The opinion of the court was delivered by: CARTER
Plaintiff, Irene Marte, an American citizen born on July 1, 1962, seeking permission for her Dominican mother to immigrate to this country, has brought this action
against the Immigration and Naturalization Service ("INS") to challenge the constitutionality of § 201(b) of the Immigration and Nationality Act ("the Act"), 8 U.S.C. § 1151(b).
Plaintiff asserts that the Act violates her right to equal protection because it allows unlimited immigration by non-citizen parents of citizens 21 years of age or older, yet restricts entry for non-citizen parents of citizens under the age of 21. Both the plaintiff and the INS have moved for summary judgment, pursuant to Rule 56, F.R.Civ.P. The plaintiff has also moved, pursuant to Rule 21, F.R.Civ.P., to join as defendants William F. Smith, Attorney General of the United States, and Charles Sava, District Director of the INS.
In addition, Carol E. Gibson, an American citizen born on December 25, 1962, who seeks to gain entry for her Liberian mother, has moved to intervene in this action, pursuant to Rule 24(b)(2), F.R.Civ.P.
On April 24, 1981, when she was 18 years of age, Marte submitted an I-130 petition to the INS seeking approval for her mother, Irene Nunez de Marte, to become a legal permanent resident of the United States. Marte Aff. para. 2. The INS denied the petition on September 30, 1981, on the ground that she was ineligible under § 201(b) of the Act by virtue of her age to apply for her mother's admission. Marte Aff. para. 3. Marte appealed to the Board of Immigration Appeals on November 13, 1981, which affirmed the denial of her petition. Marte Aff. para. 4.
On June 9, 1982, proposed plaintiff-intervenor Gibson, who was 19 years of age at the time, filed an I-130 petition seeking permission for her mother, Elizabeth Turner Gibson, to immigrate. Gibson Aff. para. 4. Although her petition is still pending before the INS, she expects it to be denied inasmuch as her age makes her statutorily ineligible to have the petition approved. Gibson Aff. para. 10. Gibson moves to intervene in the instant litigation to join in Marte's constitutional challenge to § 201(b)'s 21-year-age requirement on the ground that her claim and Marte's present common questions of law and fact. Supplementary Law Note in Support of Intervention at 1. The INS opposes the motion to intervene arguing that it would be inappropriate since there are no common issues of fact and Gibson's failure to exhaust her administrative remedies precludes her intervention. Government's Memorandum of Law at 5.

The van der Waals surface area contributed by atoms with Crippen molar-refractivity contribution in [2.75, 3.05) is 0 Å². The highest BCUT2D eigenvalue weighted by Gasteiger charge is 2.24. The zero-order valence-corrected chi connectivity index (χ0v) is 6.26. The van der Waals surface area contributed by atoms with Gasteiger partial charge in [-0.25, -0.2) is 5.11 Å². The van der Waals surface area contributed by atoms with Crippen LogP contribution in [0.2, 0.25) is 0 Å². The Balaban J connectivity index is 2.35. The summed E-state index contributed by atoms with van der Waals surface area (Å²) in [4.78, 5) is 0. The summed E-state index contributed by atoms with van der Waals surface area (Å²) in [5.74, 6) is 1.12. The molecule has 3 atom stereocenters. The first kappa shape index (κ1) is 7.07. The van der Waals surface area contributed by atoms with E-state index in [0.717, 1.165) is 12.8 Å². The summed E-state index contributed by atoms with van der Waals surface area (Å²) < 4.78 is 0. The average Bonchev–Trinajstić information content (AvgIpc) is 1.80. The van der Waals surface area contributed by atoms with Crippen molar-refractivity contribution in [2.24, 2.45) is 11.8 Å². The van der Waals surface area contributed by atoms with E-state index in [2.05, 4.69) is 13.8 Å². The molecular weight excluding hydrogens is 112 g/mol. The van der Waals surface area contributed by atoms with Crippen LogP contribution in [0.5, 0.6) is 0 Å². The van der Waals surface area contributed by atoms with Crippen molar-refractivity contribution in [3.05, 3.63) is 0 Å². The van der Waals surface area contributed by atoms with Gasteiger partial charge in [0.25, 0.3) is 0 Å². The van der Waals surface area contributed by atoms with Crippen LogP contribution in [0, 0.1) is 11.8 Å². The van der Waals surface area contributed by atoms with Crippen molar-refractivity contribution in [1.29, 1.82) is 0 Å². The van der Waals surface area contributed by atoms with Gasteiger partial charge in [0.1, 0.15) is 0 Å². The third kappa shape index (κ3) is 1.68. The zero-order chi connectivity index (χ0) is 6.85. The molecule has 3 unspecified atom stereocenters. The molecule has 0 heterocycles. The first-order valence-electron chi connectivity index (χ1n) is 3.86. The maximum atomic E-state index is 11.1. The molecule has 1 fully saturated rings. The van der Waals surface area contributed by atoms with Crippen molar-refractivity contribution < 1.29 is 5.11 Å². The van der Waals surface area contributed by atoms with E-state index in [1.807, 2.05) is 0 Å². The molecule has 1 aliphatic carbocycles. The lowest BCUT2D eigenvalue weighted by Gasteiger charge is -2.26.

While the doctrine of exhaustion provides "'that no one is entitled to judicial relief for a supposed or threatened injury until the prescribed administrative remedy has been exhausted[,]'" McKart v. United States, 395 U.S. 185, 193, 23 L. Ed. 2d 194, 89 S. Ct. 1657 (1969), quoting Myers v. Bethlehem Shipbuilding Corp., 303 U.S. 41, 50-51, 82 L. Ed. 638, 58 S. Ct. 459 (1938), this doctrine has numerous exceptions. McKart, supra, 395 U.S. at 193. One of the most important exceptions is that exhaustion is not required where recourse to administrative procedures would be a futile exercise or could not afford adequate relief. McNeese v. Board of Education, 373 U.S. 668, 675-76, 10 L. Ed. 2d 622, 83 S. Ct. 1433 (1963); Hawthorne Oil & Gas Corp. v. Department of Energy, 647 F.2d 1107, 1114 (Em. App. 1981); White v. Shull, 520 F. Supp. 11, 13 (S.D.N.Y. 1981) (Cannella, J.); 5 B. Mezines, J. Stein & J. Gruff, Administrative Law § 49.01 (1982). Because the INS, like all administrative agencies, does not have the authority to review the constitutionality of the legislation it applies, K. Davis, Administrative Law 144 (1975), it would clearly be futile for Gibson to exhaust her administrative remedies. In such a situation, exhaustion is unnecessary. Finnerty v. Cowen, 508 F.2d 979 (2d Cir. 1974); Stokes v. INS, 393 F. Supp. 24, 28 (S.D.N.Y. 1975) (Brieant, J.).
Although Gibson and Marte are at different points in having their I-130 petitions reviewed, Biervliet Aff. paras. 3-4, both parties are ultimately confronted with the identical question of law: whether § 201(b) of the Act violates their constitutional right to equal protection by denying them, because they are under 21 years of age, permission for their parents to be admitted to the United States, while such permission is granted to citizens 21 years of age or older. Moreover, granting the motion to intervene in this case will certainly conserve judicial resources. Accordingly, the motion to intervene is granted.